"Ok." He says slowly. "You have three minutes to moan. But you only get three minutes and then you can't mention it for the rest of the evening. Deal?" He tilts his head and raises his eyebrows without glancing away from his football game.

"Deal." I say and sit down. My arms (which have now been given the go-ahead) begin to wave frantically in the air as I explain how annoying it was, how she really did say it like that, and right about when I'm  describing how unbelievable it was, he puts his hand up to stop me.

"Time's up!" He says as he smiles and kisses my forehead. "Now leave it behind."

I sigh, because I know he's right.

"I need some quiet. I think I'm going to close my eyes, do some meditation and then get the tea." Then because I know how paper-thin these walls are, I ask the impossible:

"Do you think you could be silent for about twenty minutes so I can switch off?"

He raises his eyebrow. "Do you think you can?!"

Taking full advantage of the fact the television isn't blaring and hoping he'll keep his earphones in, I drag my busy mind into the bedroom (ignoring his knowing smirk) and I shut the door behind me.

I close my eyes.

After a couple of seconds, my mind stops its chatter and rather than focussing on six hundred things, I'm only seeing one. I become more aware of my breathing. This is good, I think. As my shoulders begin to drop, the tension in my back starts to let go. The day's recurring phone calls, missing letters, the cram up in the tube so my nose was stuck against the glass... They all begin to disappear. I can still feel the stress stuck in a few knots, but it's surely going.

Deep breath in. Long breath out. This is easy, I think, wiggling my bottom into the duvet. I wonder just what all the fuss was about. Quiet my mind? Easy as pie.

Eyes firmly shut; I begin to imagine the most beautiful white light radiating down from my ceiling. Like I'm under a spotlight. Nice and calming. I'm drifting off into this bright abyss when an unexpected creak interrupts my calm. A padded: thud, thud, thud. The unmistakeable sound of a fridge door opening.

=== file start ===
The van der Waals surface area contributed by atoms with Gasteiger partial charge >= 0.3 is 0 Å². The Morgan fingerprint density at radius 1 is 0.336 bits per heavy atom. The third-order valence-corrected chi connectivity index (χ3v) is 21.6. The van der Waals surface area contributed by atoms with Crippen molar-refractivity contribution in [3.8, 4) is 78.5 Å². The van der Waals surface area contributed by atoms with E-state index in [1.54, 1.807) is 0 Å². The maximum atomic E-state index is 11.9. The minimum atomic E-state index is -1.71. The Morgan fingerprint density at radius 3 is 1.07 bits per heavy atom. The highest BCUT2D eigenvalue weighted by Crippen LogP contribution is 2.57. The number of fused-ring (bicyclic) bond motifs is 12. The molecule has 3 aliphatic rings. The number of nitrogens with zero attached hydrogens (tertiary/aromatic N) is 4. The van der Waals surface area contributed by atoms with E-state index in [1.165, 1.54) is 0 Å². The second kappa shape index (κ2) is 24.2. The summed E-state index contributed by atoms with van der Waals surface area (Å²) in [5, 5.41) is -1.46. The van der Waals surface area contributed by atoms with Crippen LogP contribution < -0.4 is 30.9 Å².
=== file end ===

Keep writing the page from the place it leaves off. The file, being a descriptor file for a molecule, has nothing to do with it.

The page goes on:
Rustle. Pause. Rustle. 

There's a crescendo of electronic humming seeping through the walls. It would be quite calming, except there's a sudden pop! that makes me jump right out of my skin and back in again. I realise it's the toaster. I'm cross because there's no worse a time to be jumping full pelt out of your skin than when you're meditating.

I screw my eyes tightly shut, and try to find my focus again. But I can hear him fumbling about for the butter. It'll be my nice, expensive Lurpak butter. Spreadable. No clumps. Slightly salted. Oh god.  

Warm, melty butter on toast.

I take another deep breath in and one long breath out. It's not important. Focus. It's just butter. And once again I see my happy place.

But now there's a clinking noise going on in the kitchen. It sounds suspiciously like ice cubes being popped into a glass. If there's ice cubes going on, it can only be...

The sound of a bottle scraping the sideboard, the plastic being peeled off, and a muffled "rrrhhhgh" before the cap is unscrewed.

Oh, he hasn't. I imagine him sloshing a hefty measure of my new bottle of Coconut Mahiki rum into the bottom of a glass.

I've lost the six hundred stressful things floating about my head. The one, single thing I'm focussing on is a cool coconut rum and coke with ice tinkling around in a glass. I can see in my mind's eye a bright red straw, bubbles fizzing to the top, the froth settling. One eye peeks open just a little.

I slide off the bed as I hear him walk back and slump on the sofa. Careful not to make a sound I tiptoe across the room, slowly and silently push the handle of the door down and ease it open just half an inch.

"Can I have one?" I whisper. The sudden hissy noise in the silence shocks him, making him jump out of his skin and drop his straw on the floor.

I smile knowingly at him. And ever so quietly add;

"I've not failed completely. One eye's still shut."

14 February 2012

A little love back to you...